Back to the Tivoli, it has 60:40 reclining seats for expanded and versatile cargo room, and there are deep door pockets and a reasonably large centre console bin at hand with USB port under the infotainment system

The Tivoli XLV (the long-wheelbase version) has a massive 720L boot that rivals even medium-size SUVs. That gives the compact crossover a big advantage for room, but that model was not available on test.

Being such a small SUV it’s easy to drive around narrow streets and park in tight spaces. The big boot (423L) is handy for carrying more than just some grocery bags (looking at the CX-3’s 264L) and implementation of an independent rear suspension setup adds width in the back that basic torsion-beam cars don’t have between the wheel arches.

What's it like to drive?

Entry-spec engine is a 1.6-litre naturally-aspirated petrol producing 94kW of power and 160Nm of torque through either a six-speed manual or automatic transmission.

Further up is the 1.6-litre turbo diesel engine – the only available on test - that produces 84kW and 300Nm and goes through a six-speed Aisin automatic transmission to drive the wheels.

Despite a low power output of 84kW, its 300Nm of torque provides grunt and immediate response higher up the rev range. Down low it lacks punch and feels tame, but it’s effective in moving the Tivoli’s 1405kg mass along steadily.

The Aisin-sourced six-speed works well, picking the right gear and shifting smoothly either up or down, and holding onto the one cog around corners rather than dropping to a taller gear.

There’s room for improvement in refinement, as it did sound a touch noisy in the cabin, though most of that is likely due to average sound insulation rather than an overly chattery engine.

We didn’t test the petrol motor but, on paper, its low torque and average power output might struggle to keep up with sharper contenders.

The diesel automatic is the leanest of the lot, claiming an average 5.5L/100km on the official government combined cycle while the petrol auto claims 7.2L/100km. The longer XLV claims 5.9L/100km and 7.6L/100km respectively for the same driveline configuration.

Unfortunately, SsangYong has not put its best foot forward, electing to launch its soon-to-superceded model before a facelift that will include comprehensive local tuning to ride and handling.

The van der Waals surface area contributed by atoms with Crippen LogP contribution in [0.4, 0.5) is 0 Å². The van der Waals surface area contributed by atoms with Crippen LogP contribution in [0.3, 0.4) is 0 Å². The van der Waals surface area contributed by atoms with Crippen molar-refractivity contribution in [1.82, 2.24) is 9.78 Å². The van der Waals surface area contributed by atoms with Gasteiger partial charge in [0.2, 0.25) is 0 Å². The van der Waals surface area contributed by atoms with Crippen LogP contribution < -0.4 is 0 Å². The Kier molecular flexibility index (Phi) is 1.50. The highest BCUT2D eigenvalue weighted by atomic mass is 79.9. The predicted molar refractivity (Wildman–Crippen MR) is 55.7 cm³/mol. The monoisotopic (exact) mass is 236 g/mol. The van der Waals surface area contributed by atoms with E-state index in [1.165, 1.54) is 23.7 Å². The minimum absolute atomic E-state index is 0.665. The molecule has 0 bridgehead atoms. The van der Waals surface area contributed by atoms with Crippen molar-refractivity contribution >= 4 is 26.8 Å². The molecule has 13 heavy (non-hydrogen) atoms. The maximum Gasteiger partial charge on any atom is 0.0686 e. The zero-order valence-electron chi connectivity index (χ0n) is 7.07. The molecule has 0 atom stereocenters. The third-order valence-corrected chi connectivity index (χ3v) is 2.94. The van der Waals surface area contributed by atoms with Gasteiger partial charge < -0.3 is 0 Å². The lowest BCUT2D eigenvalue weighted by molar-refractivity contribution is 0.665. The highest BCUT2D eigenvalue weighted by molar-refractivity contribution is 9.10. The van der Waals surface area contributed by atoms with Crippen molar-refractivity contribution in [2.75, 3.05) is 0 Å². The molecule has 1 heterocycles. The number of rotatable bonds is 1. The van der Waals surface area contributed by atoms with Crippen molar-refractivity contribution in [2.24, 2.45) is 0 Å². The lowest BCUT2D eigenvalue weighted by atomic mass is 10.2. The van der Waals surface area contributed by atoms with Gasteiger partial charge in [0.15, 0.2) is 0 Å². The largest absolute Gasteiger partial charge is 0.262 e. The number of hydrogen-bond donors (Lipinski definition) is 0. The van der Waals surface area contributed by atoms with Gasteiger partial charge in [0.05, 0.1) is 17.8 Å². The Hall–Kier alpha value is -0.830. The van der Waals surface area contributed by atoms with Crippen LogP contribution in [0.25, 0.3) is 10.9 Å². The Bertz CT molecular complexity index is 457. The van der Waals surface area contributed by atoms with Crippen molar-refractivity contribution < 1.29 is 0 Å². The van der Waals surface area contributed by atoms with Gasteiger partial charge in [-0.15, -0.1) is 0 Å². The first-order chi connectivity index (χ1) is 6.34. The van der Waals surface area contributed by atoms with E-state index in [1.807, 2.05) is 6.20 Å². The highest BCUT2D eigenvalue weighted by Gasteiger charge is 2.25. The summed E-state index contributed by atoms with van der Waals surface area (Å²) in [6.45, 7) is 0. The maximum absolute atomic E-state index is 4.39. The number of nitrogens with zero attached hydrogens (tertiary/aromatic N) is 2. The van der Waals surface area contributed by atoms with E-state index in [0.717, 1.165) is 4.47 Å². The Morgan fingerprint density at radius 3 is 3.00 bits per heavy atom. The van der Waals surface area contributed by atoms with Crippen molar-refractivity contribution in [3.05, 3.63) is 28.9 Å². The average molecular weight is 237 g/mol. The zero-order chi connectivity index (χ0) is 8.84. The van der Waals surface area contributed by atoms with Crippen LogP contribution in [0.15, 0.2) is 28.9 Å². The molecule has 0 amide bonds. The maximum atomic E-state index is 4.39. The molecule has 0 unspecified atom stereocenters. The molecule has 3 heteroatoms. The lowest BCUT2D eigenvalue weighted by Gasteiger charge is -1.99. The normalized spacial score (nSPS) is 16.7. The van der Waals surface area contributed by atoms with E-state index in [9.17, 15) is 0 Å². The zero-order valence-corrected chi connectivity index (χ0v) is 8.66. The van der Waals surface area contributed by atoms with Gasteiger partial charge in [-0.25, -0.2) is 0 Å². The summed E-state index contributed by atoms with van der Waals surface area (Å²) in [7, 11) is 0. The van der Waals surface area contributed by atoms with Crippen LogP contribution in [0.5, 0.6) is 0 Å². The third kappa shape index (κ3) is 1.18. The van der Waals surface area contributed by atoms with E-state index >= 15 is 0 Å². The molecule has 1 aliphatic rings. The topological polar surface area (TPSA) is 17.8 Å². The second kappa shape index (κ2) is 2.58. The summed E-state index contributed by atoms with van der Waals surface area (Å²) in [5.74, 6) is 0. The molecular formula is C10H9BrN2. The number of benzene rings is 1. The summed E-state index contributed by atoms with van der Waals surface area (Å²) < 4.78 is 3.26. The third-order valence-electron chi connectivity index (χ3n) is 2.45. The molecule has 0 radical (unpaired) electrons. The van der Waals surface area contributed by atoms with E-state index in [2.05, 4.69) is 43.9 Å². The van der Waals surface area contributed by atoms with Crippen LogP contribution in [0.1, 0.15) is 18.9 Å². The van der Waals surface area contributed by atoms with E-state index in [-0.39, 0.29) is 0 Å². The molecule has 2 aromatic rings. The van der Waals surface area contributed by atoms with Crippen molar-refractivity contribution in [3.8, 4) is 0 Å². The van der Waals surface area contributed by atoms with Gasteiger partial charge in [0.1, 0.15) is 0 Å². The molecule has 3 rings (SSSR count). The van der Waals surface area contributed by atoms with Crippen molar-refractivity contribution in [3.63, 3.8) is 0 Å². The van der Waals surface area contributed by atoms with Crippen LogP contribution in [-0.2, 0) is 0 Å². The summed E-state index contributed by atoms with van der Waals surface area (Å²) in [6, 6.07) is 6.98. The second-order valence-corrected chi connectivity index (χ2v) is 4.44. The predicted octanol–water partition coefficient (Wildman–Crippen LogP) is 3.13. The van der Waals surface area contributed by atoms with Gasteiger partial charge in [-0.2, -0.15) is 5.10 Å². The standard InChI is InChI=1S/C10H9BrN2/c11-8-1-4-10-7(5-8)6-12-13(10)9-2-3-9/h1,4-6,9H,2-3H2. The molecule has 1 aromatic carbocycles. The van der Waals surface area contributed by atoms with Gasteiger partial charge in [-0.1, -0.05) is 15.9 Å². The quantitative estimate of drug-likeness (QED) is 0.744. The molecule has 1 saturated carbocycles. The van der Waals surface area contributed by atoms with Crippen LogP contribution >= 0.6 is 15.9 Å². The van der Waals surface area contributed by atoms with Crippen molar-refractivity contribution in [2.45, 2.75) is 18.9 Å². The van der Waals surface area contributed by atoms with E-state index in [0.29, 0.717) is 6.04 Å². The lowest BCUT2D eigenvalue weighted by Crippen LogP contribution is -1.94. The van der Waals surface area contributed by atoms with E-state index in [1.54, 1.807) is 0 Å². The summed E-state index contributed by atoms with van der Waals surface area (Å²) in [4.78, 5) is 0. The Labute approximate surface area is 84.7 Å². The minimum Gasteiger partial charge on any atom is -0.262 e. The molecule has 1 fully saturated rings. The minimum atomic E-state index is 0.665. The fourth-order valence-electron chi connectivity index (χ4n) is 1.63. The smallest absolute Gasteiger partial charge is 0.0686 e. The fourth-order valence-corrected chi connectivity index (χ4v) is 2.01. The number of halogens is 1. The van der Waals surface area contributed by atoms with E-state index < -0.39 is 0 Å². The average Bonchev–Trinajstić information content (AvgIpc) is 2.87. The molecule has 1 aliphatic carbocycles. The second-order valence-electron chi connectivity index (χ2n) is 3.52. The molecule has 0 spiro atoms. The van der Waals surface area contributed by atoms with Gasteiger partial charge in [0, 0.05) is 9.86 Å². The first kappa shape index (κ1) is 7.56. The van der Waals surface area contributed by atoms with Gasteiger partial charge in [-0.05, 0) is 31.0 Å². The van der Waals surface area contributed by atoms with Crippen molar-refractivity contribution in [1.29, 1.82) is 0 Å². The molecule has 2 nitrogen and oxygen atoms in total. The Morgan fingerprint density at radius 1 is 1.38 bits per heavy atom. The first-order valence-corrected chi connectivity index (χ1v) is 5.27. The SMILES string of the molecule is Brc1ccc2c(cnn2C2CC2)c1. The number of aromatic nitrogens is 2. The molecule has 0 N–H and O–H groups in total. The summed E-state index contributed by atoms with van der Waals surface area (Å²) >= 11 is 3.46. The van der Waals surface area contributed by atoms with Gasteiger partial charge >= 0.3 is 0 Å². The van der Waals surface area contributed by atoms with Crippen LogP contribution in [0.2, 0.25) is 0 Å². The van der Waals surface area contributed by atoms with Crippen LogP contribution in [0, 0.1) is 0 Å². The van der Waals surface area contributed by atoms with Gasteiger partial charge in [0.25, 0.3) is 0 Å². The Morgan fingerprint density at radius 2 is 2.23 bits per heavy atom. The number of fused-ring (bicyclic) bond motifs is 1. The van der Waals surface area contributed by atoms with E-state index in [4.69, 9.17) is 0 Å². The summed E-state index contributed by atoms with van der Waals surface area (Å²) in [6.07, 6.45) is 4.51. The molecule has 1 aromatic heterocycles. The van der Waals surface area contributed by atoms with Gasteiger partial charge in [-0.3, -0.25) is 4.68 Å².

That doesn’t make the Tivoli bad to drive - it’s pretty easy to get along with for the most part, with the engine bumbling along at normal speeds though lacking immediacy off the line. It’s a bit noisy and strained up top but the package feels tight thanks to a more sophisticated multi-link rear-end suspension setup and standard McPherson strut front-end. They give a compliant ride - a touch firm on bumps - but it should breathe nicer after the locally-tuned facelift.

Relatively nimble, the Tivoli is willing to get up and go with a shove but under braking and firm cornering it isn’t such a happy camper. The electronic stability control is too nervous before the limit of grip is reached and shuddering ABS can come on quickly under heavy braking when it’s not really required.

It’s a pity, as the underlying foundations are solid when not hindered by electronics.

It’s a touch firm and yet disconnected in communication from steering despite three different driving modes (effectively providing light to firm resistance), and the brakes are a bit soft, but the facelift could bring some enhancements in these areas, particularly localisation.

What's the first impression?

Every gun makes its own tune, and the Tivoli has some funky fresh styling that stands out. But it feels a little rushed out the door for a new entry in the important compact SUV market, which is a pity because all of the fundamentals are there. The XLV, in particular, could really ruffle some feathers, but it will likely be the soon-to-be-updated models with more contemporary styling and better tuning that can really start to make a dint.

 

2019 SsangYong Tivoli Price and Specifications

Price: From $23,490 drive-away

Engine: 1.6-litre four-cylinder petrol and turbo diesel

Power: 94kW, 84kW

Torque: 160Nm, 300Nm

Transmission: Six-speed manual or automatic, FWD and AWD

Fuel use: 5.5-7.6L/100km